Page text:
Medieval Archaeology: Understanding Traditions and Contemporary Approaches

Medieval Archaeology: Understanding Traditions and Contemporary Approaches

Medieval Archaeology: Understanding Traditions and Contemporary Approaches

Medieval Archaeology: Understanding Traditions and Contemporary Approaches

Synopsis

This exciting new introduction to medieval archaeology looks critically at the discipline and analyses how it differs from prehistoric archaeology. It asks why we study it and how its study has made an impact on the public consciousness in films, books and TV programmes. Gerrard looks at the people and excavations that have been important in the development of the discipline while at the same time providing an essential synthesis of the core theory and methodology used. Topics covered include:*thinking about medieval archaeology*fieldwork*landscape*settlement.

Excerpt

The ‘Middle Ages’ traditionally describes the thousand years sandwiched between classical antiquity and modernity, between Rome and Renaissance. the term is usually used in the plural because there are several sub-eras. This book covers roughly the first half of the second millennium, between about 1000 and 1550 ad, a period variously referred to as ‘post-Conquest’ (in England) or the ‘Later’ or ‘High Middle Ages’, usually in order to differentiate it from the ‘early medieval’ or ‘Anglo-Saxon period’. ‘Later medieval archaeology’ is the term I have adopted in this book, but it is a convenience only, there is not even consensus in the spelling of ‘medieval’ and, of course, other countries adopt very different schemes and nomenclatures, so I have deliberately not defined my chosen start and end dates too closely. in this context, political and constitutional events, such as the battle of Hastings in 1066 or Bosworth Field in 1485, may serve historical or (English) national agendas well but their signature in the archaeological record may be less apparent and calls undue attention to the ‘joins’ between periods.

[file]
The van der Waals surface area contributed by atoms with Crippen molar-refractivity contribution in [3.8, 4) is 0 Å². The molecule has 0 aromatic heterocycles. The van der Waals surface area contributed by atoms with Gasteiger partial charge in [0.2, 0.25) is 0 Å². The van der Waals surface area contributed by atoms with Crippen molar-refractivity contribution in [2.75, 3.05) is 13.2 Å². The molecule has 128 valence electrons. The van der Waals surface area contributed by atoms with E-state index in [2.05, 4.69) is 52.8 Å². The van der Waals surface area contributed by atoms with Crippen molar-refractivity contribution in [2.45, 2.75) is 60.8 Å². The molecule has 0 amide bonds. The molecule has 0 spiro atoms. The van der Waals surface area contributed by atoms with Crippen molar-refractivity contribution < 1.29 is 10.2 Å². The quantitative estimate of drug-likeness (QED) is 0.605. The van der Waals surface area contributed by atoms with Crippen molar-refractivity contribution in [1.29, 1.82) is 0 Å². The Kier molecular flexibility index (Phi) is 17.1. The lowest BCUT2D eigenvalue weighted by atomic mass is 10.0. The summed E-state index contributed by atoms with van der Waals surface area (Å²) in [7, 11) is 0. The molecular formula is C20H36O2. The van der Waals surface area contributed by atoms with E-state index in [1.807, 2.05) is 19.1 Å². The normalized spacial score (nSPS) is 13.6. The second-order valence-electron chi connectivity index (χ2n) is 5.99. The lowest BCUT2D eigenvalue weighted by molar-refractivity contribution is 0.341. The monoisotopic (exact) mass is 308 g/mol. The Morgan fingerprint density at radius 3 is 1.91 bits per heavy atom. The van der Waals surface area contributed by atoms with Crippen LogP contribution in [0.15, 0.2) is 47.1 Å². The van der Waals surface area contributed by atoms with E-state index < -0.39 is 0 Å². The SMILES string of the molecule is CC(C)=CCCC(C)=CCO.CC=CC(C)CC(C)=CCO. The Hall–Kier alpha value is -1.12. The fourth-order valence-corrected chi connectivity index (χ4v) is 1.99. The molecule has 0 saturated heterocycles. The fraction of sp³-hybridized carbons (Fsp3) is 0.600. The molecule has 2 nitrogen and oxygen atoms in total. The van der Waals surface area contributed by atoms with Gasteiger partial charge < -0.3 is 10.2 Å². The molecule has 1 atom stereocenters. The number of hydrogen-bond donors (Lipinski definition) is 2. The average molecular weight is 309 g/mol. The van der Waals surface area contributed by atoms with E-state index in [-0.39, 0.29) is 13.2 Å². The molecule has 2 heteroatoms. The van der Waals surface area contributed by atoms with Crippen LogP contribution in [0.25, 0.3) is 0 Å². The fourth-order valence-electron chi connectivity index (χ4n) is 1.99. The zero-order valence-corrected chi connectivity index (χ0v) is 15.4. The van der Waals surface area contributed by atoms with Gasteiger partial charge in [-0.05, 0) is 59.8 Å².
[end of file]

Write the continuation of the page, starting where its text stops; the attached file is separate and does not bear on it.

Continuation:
The emergence of later medieval archaeology as a productive sub-discipline has been one of the most significant achievements in the study of archaeology in the last hundred years. Before about 1950 medieval archaeology was not a recognised and coherent ‘subject’, though some of its components do have a much longer history of study. Today, few of the seventy-three departments in fifty-two institutions in the United Kingdom offering undergraduate and postgraduate courses with archaeology elements are without at least an optional medieval module or two (Henson 2000). Further opportunities abound for research at ma, MPhil and PhD level. in the space of fifty years or so what had been an interest for a small group of individuals has been woven into a respected sub-discipline defined by a particular set of practical and philosophical problems, equipped with its textbooks and mulled over by field units, lecturers, local government officers and museum staff.

Interest in later medieval archaeology in Britain is neither parochial nor restricted to academia. Sites and their excavators, books and their authors, are all widely known and discussed at European and world conference venues and can count on strong support, particularly in Australia, Canada, North

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